“All About a Brand New You!”
February 24th, 2009
Falling out of love with Privileged was something that I did not do with a light heart. When the season started, the show felt like it had something most pilots didn’t, an X factor of sorts which made it worth spending time with due to its status as a teen show with heart and, more importantly, some intelligence. And the thing is that these two things haven’t fundamentally disappeared, per se, in the time since I last wrote about the show, but something of that initial spark is missing.
“All About a Brand New You!” feels like the show’s attempt at a return to form, and in terms of some of its characters it is a very successful investigation into individualism, placing Rose and Sage as equivalent to Ibsen’s Nora from A Doll’s House. But while the episode uses a large, showy event in order to showcase these changes, and gives both sisters a sense of independence and control over their destinies that serve their characters well, our heroine Megan is more or less hung out to dry with a sadsack relationship that holds no interest and, upon its end in the episode, no real dramatic weight. When the episode ends with a cliffhanger about the state of that relationship, one comes to two conclusions: that the show is awfully presumptive to end with a cliffhanger considering its uncertain future but that, even if it gets that chance to come back (my fingers do remain crossed) I don’t particularly feel like its resolution is going to change my views on the show’s romantic center.
I still believe in Privileged as a basic television narrative, but the complexity of Megan’s character is all but gone. When she arrived, she was a journalist forced to take a job as a glorified babysitter, with two distracted twin girls wanting to go off to college but not quite motivated enough to get the grades. On top of this, Megan had to balance her own personal ambitions (writing about her boss filled these), a best friend who was in love with her, a neighbour who presented a more wealthy alternative, and an estranged family whom she didn’t even bother to tell when she came back home to live and work. This is a highly complex setup, complete with a former alcoholic father and an estranged mother who re-entered the picture.
And yet, if we look at the Megan we find in the finale, she’s just another romantic ingenue, a young woman who seems to have no trouble tutoring the girls, who has time to write a draft of the first third of her book about Laurel, and who barely reacts to her father blowing her off, instead concerned about how far it’ll put her behind on her writing. The episode is about Megan losing control of her relationship, but no other part of her life suffers, and her final moment of infidelity (not technically infidelity, considering they were broken up) is played with playful “Oh no she didn’!” music as opposed to something more grave or serious. Megan has always been a character who stood firmly between emotional speeches and pratfalls, but it felt odd that at a certain point these started to become her only storylines, no ripple effects heading through the rest of her duties and responsibilities.
I understand that the show began to grow outward, and that Megan was no longer Rose and Sage’s only interaction. While the girls needed Megan in terms of the logical scenario the show created, the show itself didn’t actually need Megan for Rose and Sage to develop their characters: as a result, and with the excuse of Laurel’s pattern of approving anything the girls want to do, the show could send them off to become socialites, give them boyfriends, and eventually bring them to the point in this episode where both realize that Laurel is their equivalent of Torvald (we’re talking Ibsen now), and that as Noras they need to better define what they want in terms of their innermost belief systems rather than just buying everything they can get their hands on.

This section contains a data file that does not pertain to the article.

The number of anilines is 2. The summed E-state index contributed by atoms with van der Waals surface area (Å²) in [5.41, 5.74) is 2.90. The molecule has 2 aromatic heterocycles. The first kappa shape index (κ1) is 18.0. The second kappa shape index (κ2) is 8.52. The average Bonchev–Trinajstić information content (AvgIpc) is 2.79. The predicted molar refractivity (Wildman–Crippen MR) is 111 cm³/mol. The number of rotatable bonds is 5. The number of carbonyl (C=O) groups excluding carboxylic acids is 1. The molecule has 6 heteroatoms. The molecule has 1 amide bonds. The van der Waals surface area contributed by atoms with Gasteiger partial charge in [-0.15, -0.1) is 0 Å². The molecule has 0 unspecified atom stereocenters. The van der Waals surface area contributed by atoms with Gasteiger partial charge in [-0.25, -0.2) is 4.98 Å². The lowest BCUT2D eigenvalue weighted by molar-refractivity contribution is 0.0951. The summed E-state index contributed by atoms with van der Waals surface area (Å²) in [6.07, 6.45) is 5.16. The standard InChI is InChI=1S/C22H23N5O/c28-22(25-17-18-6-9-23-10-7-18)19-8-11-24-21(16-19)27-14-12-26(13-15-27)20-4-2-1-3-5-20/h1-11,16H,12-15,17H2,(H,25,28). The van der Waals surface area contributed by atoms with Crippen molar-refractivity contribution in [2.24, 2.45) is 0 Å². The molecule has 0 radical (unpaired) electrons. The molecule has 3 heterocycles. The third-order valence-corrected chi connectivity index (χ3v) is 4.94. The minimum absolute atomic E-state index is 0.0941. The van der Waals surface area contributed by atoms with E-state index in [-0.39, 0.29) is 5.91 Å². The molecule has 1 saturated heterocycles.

It’s a good message that, in this episode, plays out very well for both characters. I’ve found that, for the most part, Ashley Newbrough and Lucy Hale are more or less carrying the show right now, likely in an attempt to make the show appeal more to the teen girls that form the basis of the network’s audience. However, this isn’t to say that either character has been turned into a sexual deviant, or that one of them has gone into drugs or become pregnant: instead, they have been dealing with extremely mature storylines in ways that, while occasionally seeming beyond their years, are natural and justified. They’re both traveling closer to something of a center: Rose is moving closer to gaining a backbone, while Sage is learning how to use her backbone for good instead of evil.
I like both of their storylines in the finale, in particular Sage, who comes to a realization that she is someone who wants to doubt, wants to question, wants to have to confront problems. Luis, her well-meaning but homophobic boyfriend, is the exact opposite, and while they might fight with each other based on their own stubbornness there is a sense that for Luis it is a turn-on, and for Sage it’s actually something she does for the sake of figuring things out, of making her way in the world. And that is what makes Sage so difficult to deal with, such a contrarian, is that she is always confronting people, and isn’t one to let something sit. It was annoying in the beginning, let’s face it, but this episode was about her self-realizing why she does this, and how she can’t let herself fall into a pattern of complacency.
That it all emerges over Luis’ fairly stereotypical reaction to Marco and Keith’s nuptials is a bit of political relevance, and while I question whether the same Sage who knew nothing about Cuban refugees was able to construct an actual constructive rebuttal to long-standing religious opposition to gay marriage, I think that her heart was in the right place, and the moment where she hugs Marco out of guilt over knowing the truth was a nice moment for the character. Their breakup was probably inevitable eventually, but I like that it wasn’t about him being the help: it was a personal decision, made without peer pressure, one designed to build a character more than to show her at her most vulnerable. I think this relationship, Sage’s first real relationship, was a good one for the show at this point, and I feel like Sage is in a good place moving into a potential second season.